The Castle Has Heat Again
Raging Heat is the latest installment of the Nikki Heat series by author Richard Castle. As soon as I saw it in the library three days ago, I checked it out and read it like it was the first edition of the Ten Commandments.
For those who don’t know, Castle is a long running series in the genre of programs that I like to call “Consultant to the Cops”. Not a law enforcement officer, or a private detective, but someone who for whatever narrative purpose assists (or hinders) a police investigation through some narrative contrivance. The most recent example of this would be Grantchester. A World War Two veteran and hot young priest Sydney Chambers routinely assists Detective Inspector Geordy on murder investigations in the shire of Cambridge, mainly because more people will open up to a priest than a detective. In the case of Castle, a murderer stages homicides based on the scenes in the titular crime novelist’s earliest works and after helping NYPD solve the case, Richard Castle makes an arrangement through the mayor to tag along with Detective Beckett and her homicide unit to find inspiration for the main character of his newest series, Nikki Heat.
Just like you can find the novels written by Angela Lansbury’s character in Murder, She Wrote on the shelves of your local library, ABC has also released the series of Richard Castle novels in both print and electronic format. As I once said before of an earlier title Heat Rises, this is a TV tie-in novel done right. Something that draws the reader into the world of their beloved television series without challenging the purist who takes umbrage when an author takes liberties with the story or characters.
Among the common features in the Nikki Heat series are the Firefly Easter eggs. This, of course, is because of Nathan Fillion who plays Castle. At first the references were subtle and cute and then in Frozen Heat, they amped up the references to a near obscene amount, even going so far as to having Nikki Heat pull two detectives from burglary to assist in one of her hardest cases. Their names? Detectives Malcolm and Reynolds. Raging Heat dialed it down to one reference and then never mentions it again, which, as much of a Brown Coat as I consider myself, I am quite happy with.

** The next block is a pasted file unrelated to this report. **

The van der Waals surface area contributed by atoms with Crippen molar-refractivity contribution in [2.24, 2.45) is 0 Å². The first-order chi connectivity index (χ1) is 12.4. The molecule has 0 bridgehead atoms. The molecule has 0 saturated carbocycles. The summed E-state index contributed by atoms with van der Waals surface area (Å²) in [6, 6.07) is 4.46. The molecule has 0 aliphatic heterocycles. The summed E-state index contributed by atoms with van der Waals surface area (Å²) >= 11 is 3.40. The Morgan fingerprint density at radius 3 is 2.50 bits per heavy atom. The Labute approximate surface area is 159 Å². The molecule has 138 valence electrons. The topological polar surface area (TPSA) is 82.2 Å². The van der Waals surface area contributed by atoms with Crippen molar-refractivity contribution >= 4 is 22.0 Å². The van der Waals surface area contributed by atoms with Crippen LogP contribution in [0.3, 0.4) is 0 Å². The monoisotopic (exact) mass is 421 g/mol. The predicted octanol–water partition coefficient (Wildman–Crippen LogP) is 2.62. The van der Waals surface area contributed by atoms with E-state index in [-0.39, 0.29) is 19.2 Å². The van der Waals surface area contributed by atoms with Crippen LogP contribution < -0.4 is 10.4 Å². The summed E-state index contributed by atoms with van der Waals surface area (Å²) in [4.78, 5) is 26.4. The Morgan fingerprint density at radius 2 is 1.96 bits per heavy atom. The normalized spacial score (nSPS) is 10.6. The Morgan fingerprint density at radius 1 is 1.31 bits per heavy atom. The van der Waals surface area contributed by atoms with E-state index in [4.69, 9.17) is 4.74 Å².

The one thing I am not happy with is the amount of editing mistakes found in the book. It would be one thing if there were one or two hiccups here and there, like a line of dialogue missing a quotation mark, or a double typed word. I’m not out to grind any axes, because over all it was a great story and I do hope there will be more to come. I haven’t seen much of Castle past Season Two, so maybe in the season when the character was writing this novel, there was a good in-story reason why the book had these glaring editing mistakes. Please tell me if this is the case, but otherwise, I think for the asking price of 26.99 American and Canadian, we can expect a little more from the ghostwriter than what we were presented with in terms of a final product.
Now before you hit the comments section, understand that yes, I borrowed this from the library. But there is also demographic of people out there who like to own books. Between now and the next traditional gift giving holiday, there are a ton of birthdays, anniversaries, graduations, promotions, and creepy stalkers leaving gifts on doorsteps. Some of those recipients may be die-hard Castle fans and similarly love the books. So is it fair to them to release a book that looked like it was edited by a high school freshman working a summer job?
It’s especially grating when you read the final pages and the male protagonist Rook Jameson refers to himself as the “Comma King”.